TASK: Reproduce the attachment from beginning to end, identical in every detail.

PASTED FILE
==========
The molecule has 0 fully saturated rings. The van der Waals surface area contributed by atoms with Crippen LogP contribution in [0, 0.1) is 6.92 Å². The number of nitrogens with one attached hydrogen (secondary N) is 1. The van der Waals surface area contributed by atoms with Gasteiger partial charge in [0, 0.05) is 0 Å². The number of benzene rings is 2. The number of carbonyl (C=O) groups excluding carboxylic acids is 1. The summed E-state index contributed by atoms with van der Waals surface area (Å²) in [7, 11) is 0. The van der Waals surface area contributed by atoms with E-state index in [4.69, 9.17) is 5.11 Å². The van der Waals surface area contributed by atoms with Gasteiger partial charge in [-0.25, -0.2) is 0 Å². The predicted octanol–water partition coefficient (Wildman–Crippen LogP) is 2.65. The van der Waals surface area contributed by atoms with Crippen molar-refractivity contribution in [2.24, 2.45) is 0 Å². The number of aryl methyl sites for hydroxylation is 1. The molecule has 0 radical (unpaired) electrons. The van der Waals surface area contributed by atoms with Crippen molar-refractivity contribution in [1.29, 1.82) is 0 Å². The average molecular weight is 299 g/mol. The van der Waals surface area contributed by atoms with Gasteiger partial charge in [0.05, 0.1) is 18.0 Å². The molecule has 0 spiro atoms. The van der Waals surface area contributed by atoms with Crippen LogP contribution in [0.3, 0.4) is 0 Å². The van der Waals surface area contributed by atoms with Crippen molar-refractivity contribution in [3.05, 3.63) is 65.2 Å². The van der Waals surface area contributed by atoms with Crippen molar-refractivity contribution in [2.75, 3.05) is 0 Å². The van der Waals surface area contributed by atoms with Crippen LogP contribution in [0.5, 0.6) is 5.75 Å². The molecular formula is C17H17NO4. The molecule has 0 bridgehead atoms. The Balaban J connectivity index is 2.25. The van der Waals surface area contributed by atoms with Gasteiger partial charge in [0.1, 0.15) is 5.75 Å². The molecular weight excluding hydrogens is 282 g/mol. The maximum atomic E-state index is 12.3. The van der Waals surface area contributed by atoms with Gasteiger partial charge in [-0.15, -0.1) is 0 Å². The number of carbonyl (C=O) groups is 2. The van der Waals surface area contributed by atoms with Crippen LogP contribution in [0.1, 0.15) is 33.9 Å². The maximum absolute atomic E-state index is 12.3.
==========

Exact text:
The molecule has 0 fully saturated rings. The van der Waals surface area contributed by atoms with Crippen LogP contribution in [0, 0.1) is 6.92 Å². The number of nitrogens with one attached hydrogen (secondary N) is 1. The van der Waals surface area contributed by atoms with Gasteiger partial charge in [0, 0.05) is 0 Å². The number of benzene rings is 2. The number of carbonyl (C=O) groups excluding carboxylic acids is 1. The summed E-state index contributed by atoms with van der Waals surface area (Å²) in [7, 11) is 0. The van der Waals surface area contributed by atoms with E-state index in [4.69, 9.17) is 5.11 Å². The van der Waals surface area contributed by atoms with Gasteiger partial charge in [-0.25, -0.2) is 0 Å². The predicted octanol–water partition coefficient (Wildman–Crippen LogP) is 2.65. The van der Waals surface area contributed by atoms with Crippen molar-refractivity contribution in [2.24, 2.45) is 0 Å². The number of aryl methyl sites for hydroxylation is 1. The molecule has 0 radical (unpaired) electrons. The van der Waals surface area contributed by atoms with Crippen molar-refractivity contribution in [1.29, 1.82) is 0 Å². The average molecular weight is 299 g/mol. The van der Waals surface area contributed by atoms with Gasteiger partial charge in [0.05, 0.1) is 18.0 Å². The molecule has 0 spiro atoms. The van der Waals surface area contributed by atoms with Crippen LogP contribution in [0.3, 0.4) is 0 Å². The van der Waals surface area contributed by atoms with Crippen molar-refractivity contribution in [3.05, 3.63) is 65.2 Å². The van der Waals surface area contributed by atoms with Crippen molar-refractivity contribution in [2.75, 3.05) is 0 Å². The van der Waals surface area contributed by atoms with Crippen LogP contribution in [0.5, 0.6) is 5.75 Å². The molecular formula is C17H17NO4. The molecule has 0 bridgehead atoms. The Balaban J connectivity index is 2.25. The van der Waals surface area contributed by atoms with Gasteiger partial charge in [0.1, 0.15) is 5.75 Å². The molecular weight excluding hydrogens is 282 g/mol. The maximum atomic E-state index is 12.3. The van der Waals surface area contributed by atoms with Gasteiger partial charge in [-0.15, -0.1) is 0 Å². The number of carbonyl (C=O) groups is 2. The van der Waals surface area contributed by atoms with Crippen LogP contribution in [0.1, 0.15) is 33.9 Å². The maximum absolute atomic E-state index is 12.3.